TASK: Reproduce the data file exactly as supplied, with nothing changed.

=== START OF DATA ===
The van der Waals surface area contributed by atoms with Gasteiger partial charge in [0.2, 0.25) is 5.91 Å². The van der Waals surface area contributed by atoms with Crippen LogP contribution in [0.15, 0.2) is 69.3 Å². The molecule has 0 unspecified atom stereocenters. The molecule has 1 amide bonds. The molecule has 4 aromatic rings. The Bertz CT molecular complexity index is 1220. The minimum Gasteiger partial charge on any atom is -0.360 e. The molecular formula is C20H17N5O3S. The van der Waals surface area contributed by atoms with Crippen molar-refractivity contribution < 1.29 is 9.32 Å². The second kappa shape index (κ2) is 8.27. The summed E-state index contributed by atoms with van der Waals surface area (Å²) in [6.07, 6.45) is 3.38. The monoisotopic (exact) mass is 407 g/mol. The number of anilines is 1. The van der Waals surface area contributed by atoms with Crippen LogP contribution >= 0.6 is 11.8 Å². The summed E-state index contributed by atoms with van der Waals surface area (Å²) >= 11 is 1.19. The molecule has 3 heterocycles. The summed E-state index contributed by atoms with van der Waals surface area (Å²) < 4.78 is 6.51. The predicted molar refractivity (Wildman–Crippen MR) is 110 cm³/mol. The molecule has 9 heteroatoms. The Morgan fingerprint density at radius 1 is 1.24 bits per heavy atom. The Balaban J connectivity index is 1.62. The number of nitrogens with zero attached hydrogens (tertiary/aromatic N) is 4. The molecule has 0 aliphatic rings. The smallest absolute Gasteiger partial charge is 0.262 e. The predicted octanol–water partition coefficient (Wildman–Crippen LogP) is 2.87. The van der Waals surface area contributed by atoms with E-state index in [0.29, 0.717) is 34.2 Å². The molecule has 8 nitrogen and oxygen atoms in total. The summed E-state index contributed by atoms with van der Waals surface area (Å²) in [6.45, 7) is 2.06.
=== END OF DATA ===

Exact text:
The van der Waals surface area contributed by atoms with Gasteiger partial charge in [0.2, 0.25) is 5.91 Å². The van der Waals surface area contributed by atoms with Crippen LogP contribution in [0.15, 0.2) is 69.3 Å². The molecule has 0 unspecified atom stereocenters. The molecule has 1 amide bonds. The molecule has 4 aromatic rings. The Bertz CT molecular complexity index is 1220. The minimum Gasteiger partial charge on any atom is -0.360 e. The molecular formula is C20H17N5O3S. The van der Waals surface area contributed by atoms with Crippen molar-refractivity contribution < 1.29 is 9.32 Å². The second kappa shape index (κ2) is 8.27. The summed E-state index contributed by atoms with van der Waals surface area (Å²) in [6.07, 6.45) is 3.38. The monoisotopic (exact) mass is 407 g/mol. The number of anilines is 1. The van der Waals surface area contributed by atoms with Crippen LogP contribution >= 0.6 is 11.8 Å². The summed E-state index contributed by atoms with van der Waals surface area (Å²) >= 11 is 1.19. The molecule has 3 heterocycles. The summed E-state index contributed by atoms with van der Waals surface area (Å²) < 4.78 is 6.51. The predicted molar refractivity (Wildman–Crippen MR) is 110 cm³/mol. The molecule has 9 heteroatoms. The Morgan fingerprint density at radius 1 is 1.24 bits per heavy atom. The Balaban J connectivity index is 1.62. The number of nitrogens with zero attached hydrogens (tertiary/aromatic N) is 4. The molecule has 0 aliphatic rings. The smallest absolute Gasteiger partial charge is 0.262 e. The predicted octanol–water partition coefficient (Wildman–Crippen LogP) is 2.87. The van der Waals surface area contributed by atoms with E-state index in [0.29, 0.717) is 34.2 Å². The molecule has 8 nitrogen and oxygen atoms in total. The summed E-state index contributed by atoms with van der Waals surface area (Å²) in [6.45, 7) is 2.06.